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Discover Chile’s National Tree: The Araucaria

Imagine walking through a forest that time forgot. Among the lush green and towering peaks, you find yourself beneath a canopy of pointy, scaly branches that stretch out towards the heavens. Welcome to Chile, a country as diverse in its landscapes as in its flora and fauna.

Now, while Chile’s national bird, the Andean condor, soars high, capturing hearts and imaginations, there’s another symbol of this nation that is rooted firmly in the ground. I’m talking about the Araucaria, the country’s national tree.

Known for its enduring life span and edible seeds, it’s a living relic of prehistoric times. Stick around to discover a tree so iconic, it’s often dubbed the “dinosaur of the plant world.”

Discover The Araucaria, the National Tree of Chile

The Araucaria, scientifically known as Araucaria araucana, is a true marvel of nature. Often referred to as the Pehuén in the aboriginal Mapuche language, the Araucaria boasts a thick, cracked trunk that leads up to an assortment of pointy, scaly branches.

The tree’s silhouette is often compared to a living sculpture, and its towering height can reach up to 50 meters (approximately 164 feet). The tree’s leaves are not what you’d typically expect from a conifer. They are triangular, leathery, and extremely tough, designed to minimize water loss.

The bark is rough, rugged, and provides an efficient climbing surface, especially for those skilled in harvesting its seeds. As for flowers, Araucarias are dioecious, meaning individual trees are either male or female. The female cones are particularly noteworthy, as they produce edible seeds known as pine nuts.

Where Does the Araucaria Grow?

In its native habitat, the Araucaria is usually found in mountainous regions of central and southern Chile. It particularly thrives between the Arauco Territory and Panguipulli. Conguillío National Park and the China Muerta National Reserve are among the best places to experience these ancient giants in all their glory.

The tree prefers well-drained, acidic soil and is well-adapted to the colder climates found at higher elevations. Although historically its range was much more extensive, today it’s largely confined to an area of about 30,000 hectares due to human activities and climate change. Unfortunately, the Araucaria has been declared an endangered species, which further underscores the importance of its conservation.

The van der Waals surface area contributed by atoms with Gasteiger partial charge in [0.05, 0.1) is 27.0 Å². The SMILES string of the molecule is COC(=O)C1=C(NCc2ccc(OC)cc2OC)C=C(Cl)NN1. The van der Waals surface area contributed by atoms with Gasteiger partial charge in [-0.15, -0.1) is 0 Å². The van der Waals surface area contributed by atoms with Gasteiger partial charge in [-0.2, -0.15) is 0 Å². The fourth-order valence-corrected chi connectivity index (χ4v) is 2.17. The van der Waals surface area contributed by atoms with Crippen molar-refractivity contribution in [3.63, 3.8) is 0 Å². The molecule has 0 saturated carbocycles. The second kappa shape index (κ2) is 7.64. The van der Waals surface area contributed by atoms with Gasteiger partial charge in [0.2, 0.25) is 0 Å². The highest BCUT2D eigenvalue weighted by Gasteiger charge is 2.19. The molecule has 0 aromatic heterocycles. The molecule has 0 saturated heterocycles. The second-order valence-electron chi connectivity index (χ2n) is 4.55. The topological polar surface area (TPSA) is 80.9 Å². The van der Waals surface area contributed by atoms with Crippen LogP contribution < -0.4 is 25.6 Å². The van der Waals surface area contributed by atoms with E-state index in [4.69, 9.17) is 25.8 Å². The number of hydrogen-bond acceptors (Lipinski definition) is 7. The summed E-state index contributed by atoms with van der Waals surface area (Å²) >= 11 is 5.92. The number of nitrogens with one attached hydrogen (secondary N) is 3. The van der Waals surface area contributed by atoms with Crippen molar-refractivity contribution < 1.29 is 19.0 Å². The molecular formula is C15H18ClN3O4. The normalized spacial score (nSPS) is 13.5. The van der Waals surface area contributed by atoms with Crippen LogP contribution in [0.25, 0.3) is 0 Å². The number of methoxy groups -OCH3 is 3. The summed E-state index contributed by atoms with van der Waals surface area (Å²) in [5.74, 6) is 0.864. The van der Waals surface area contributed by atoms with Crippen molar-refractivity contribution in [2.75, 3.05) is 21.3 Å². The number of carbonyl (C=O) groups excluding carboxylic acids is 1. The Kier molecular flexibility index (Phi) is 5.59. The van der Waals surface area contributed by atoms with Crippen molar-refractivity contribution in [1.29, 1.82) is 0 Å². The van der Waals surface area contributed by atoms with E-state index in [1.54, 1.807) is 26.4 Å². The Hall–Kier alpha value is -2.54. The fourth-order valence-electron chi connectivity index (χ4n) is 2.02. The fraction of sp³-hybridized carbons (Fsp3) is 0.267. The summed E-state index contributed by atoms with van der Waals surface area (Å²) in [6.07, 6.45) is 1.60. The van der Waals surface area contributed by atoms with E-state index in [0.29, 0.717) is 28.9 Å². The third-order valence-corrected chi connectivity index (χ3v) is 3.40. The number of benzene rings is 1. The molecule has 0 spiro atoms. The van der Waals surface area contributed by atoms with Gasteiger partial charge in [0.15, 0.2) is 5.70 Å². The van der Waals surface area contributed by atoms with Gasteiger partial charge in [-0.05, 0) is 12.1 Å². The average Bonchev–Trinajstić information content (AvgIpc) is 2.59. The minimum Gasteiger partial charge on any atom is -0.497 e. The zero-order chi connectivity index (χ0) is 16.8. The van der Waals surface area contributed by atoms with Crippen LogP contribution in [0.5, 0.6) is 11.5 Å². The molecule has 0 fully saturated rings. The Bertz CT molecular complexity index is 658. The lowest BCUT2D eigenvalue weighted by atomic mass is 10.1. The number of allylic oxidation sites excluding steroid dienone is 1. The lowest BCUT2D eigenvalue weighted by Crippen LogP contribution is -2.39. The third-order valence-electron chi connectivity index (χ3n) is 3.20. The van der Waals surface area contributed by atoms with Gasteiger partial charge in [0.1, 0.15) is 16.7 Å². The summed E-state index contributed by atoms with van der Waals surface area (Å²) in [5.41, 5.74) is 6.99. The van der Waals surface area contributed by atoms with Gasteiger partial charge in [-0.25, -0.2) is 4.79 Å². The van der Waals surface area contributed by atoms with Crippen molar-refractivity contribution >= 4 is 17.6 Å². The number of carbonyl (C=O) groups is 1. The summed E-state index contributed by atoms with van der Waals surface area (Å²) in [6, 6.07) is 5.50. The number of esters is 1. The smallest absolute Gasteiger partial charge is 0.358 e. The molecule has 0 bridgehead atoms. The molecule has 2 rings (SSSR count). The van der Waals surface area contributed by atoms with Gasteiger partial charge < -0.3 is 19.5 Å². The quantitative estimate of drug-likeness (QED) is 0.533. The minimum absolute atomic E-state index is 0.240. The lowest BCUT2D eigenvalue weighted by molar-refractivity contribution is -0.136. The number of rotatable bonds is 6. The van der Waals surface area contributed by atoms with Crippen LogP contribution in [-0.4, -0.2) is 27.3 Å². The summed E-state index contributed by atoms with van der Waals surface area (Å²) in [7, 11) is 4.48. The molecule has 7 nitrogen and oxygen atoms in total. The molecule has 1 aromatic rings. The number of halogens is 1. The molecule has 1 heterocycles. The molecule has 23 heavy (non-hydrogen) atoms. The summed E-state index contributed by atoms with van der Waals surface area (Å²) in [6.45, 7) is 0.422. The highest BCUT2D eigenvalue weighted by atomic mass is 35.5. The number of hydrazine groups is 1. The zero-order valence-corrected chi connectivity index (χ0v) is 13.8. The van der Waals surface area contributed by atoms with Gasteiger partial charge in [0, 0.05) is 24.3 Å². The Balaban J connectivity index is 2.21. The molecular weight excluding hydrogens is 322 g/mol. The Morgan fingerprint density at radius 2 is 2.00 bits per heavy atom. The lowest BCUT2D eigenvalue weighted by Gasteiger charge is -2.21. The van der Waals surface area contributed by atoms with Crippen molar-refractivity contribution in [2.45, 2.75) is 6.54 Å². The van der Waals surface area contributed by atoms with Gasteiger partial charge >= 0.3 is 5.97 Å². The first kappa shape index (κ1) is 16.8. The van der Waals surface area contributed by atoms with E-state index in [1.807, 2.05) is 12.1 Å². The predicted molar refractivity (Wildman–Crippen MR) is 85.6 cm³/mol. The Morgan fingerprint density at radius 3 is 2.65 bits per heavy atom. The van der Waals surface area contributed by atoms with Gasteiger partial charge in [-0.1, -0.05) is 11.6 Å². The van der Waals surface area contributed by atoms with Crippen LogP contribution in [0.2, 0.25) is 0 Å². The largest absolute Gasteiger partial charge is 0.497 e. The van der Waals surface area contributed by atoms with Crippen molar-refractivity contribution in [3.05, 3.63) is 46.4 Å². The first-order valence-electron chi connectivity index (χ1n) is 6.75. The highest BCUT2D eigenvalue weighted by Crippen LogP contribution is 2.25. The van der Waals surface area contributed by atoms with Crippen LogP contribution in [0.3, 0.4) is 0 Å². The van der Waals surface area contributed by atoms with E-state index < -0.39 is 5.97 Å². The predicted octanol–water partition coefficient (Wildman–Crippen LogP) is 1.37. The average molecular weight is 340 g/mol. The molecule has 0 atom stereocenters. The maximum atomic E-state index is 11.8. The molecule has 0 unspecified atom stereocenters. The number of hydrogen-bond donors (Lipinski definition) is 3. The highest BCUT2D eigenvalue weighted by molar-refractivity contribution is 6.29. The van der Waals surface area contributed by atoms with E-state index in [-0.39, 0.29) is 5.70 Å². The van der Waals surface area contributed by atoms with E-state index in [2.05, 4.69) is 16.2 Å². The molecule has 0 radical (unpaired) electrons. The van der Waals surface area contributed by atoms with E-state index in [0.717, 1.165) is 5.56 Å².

The climate in which Araucarias grow is generally temperate with a cold tendency, but their high-altitude environment also means they can endure snowy winters and chilly temperatures. They are often found alongside other species, giving way to temperate deciduous forests in lower elevations and gradually transitioning to evergreen forests as you climb higher.

Chile Araucarias in Conguillío National Park
Araucarias in Conguillío National Park

The Araucaria Tree in the Ecosystem

The Araucaria is not just a picturesque element of the Chilean landscape; it serves a vital function in the ecosystem. One of its most direct contributions is providing food in the form of pine nuts.

These edible seeds are a crucial source of nutrition for various wildlife, including birds and small mammals. The harvesting of pine nuts, also known as “the piñoneo,” is even a significant cultural activity for the indigenous Pehuenche people, who have built part of their diet around this nutritious seed.

Moreover, the tree acts as a nesting site for different bird species, including some that are endemic to the region. Its thick, scaly leaves offer protection, and its towering height gives birds a vantage point for spotting predators and prey.

In addition to its role as a habitat and food source, the Araucaria also plays a role in soil conservation. Its extensive root system helps prevent soil erosion, particularly important in the mountainous terrains it calls home.

Why and When Did The Araucaria Become The National Tree of Chile?

The Araucaria was designated as the national tree of Chile primarily because of its cultural and historical significance, particularly to the indigenous Mapuche and Pehuenche communities.

These communities have lived in harmony with the Araucaria for centuries, utilizing its pine nuts as a dietary staple. This tree has been a symbol of their cultural identity, resilience, and symbiotic relationship with nature.

Besides its cultural ties, the Araucaria also represents antiquity and endurance. Given its remarkable longevity—some trees have lived over 1,600 years—it stands as a symbol of Chile’s rich natural history and the enduring spirit of its people.

However, the Araucaria’s status as a national symbol has not been without controversy. Conservationists and indigenous groups have clashed with logging interests, as the tree’s wood is valuable for construction and furniture-making.